- Long-term debt requirement should be erased, lobby groups say
- Lenders say proposal could reduce amount of credit in economy
The largest U.S. banks, gearing up for another battle with regulators, say a Federal Reserve plan designed to prevent the need for bailouts during a crisis includes measures that could hurt the economy by damping credit.
The Fed’s proposal that systemically important banks boost their ability to withstand severe losses “contains a number of requirements that are counterproductive or unnecessary,” five financial-industry lobby groups said in a letter released Monday. A requirement that lenders accumulate long-term debt -- a key element of the plan -- should be eliminated, the groups said.
The “excessive requirements” will increase borrowing costs for the banks, including JPMorgan Chase & Co. and Bank of America Corp., “which in turn may increase the cost of credit to the market and run a risk of reducing the amount of credit available to the economy,” the groups said.
“We believe that the proposal is needlessly complex and stringent,” Greg Baer, president of the Clearing House Association, said Monday during a call with reporters. At the same time, he praised its importance, calling it “truly the last piece in the puzzle” to make banks resilient and resolvable.
The measure on total loss-absorbing capacity, or TLAC, which Fed Chair Janet Yellen has called an important step in addressing the too-big-to-fail problem, would require the banks to hold debt that could be converted into equity if they came under extreme duress. It is, along with stress tests and tougher capital requirements, among the key actions U.S. and global regulators have taken to try to prevent a repeat of the 2008 financial crisis. The actions have been viewed by many U.S. officials, lawmakers and even the banks as an alternative to breaking up the biggest financial institutions.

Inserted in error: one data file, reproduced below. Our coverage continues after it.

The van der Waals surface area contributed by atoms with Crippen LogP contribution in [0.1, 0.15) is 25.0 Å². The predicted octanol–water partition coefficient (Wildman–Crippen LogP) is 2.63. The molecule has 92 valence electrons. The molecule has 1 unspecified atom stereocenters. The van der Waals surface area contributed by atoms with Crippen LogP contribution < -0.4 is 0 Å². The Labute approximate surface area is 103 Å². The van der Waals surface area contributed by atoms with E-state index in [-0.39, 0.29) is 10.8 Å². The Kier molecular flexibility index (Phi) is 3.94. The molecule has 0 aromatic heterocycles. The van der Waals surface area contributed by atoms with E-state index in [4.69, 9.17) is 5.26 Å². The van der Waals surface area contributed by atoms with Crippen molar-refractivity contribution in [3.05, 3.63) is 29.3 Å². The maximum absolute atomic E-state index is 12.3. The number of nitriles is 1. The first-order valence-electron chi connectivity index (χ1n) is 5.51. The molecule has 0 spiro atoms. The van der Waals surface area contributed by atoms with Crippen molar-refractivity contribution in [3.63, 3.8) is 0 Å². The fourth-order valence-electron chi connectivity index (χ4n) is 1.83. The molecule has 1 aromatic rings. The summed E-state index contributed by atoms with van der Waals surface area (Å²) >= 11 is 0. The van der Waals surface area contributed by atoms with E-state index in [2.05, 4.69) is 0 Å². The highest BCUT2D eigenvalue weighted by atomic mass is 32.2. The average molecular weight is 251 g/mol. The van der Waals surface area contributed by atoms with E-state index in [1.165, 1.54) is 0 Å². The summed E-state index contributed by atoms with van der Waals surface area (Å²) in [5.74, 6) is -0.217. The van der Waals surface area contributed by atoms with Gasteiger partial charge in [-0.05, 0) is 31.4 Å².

The lobby groups said they “strongly support imposing a properly structured and calibrated TLAC requirement” that would help end the risk of too-big-to-fail bailouts.
The proposal was released in October and opened to public comment through Feb. 19. The industry comment letters were signed by the Clearing House, the Securities Industry and Financial Markets Association, the American Bankers Association, the Financial Services Roundtable and the Financial Services Forum.
Under the Fed’s proposal, the banks would need debt and a capital cushion equal to at least 16 percent of risk-weighted assets by 2019 and 18 percent by 2022. If U.S. banks were to fail, stock investors would lose everything, but the debt would be converted into equity in a reconstituted company. It’s an element of the so-called living wills lenders are required to submit to the Fed and Federal Deposit Insurance Corp. each year to map out how they could be resolved after a collapse. The idea is that when a bank fails, regulators would have a war chest to fund a new, healthy version of the company without having to use taxpayer money.
The lobby groups sent the Fed a 151-page letter focusing on the U.S. banks -- which also include Citigroup Inc. and Wells Fargo & Co. -- and a separate 56-page submission on how the proposal would affect the U.S. operations of foreign banks. The Financial Stability Board, a group of global regulators that makes recommendations to the Group of 20 nations, proposed a rule similar to the Fed’s in November.
The other U.S. banks covered by the rule are Goldman Sachs Group Inc., Morgan Stanley, Bank of New York Mellon Corp. and State Street Corp.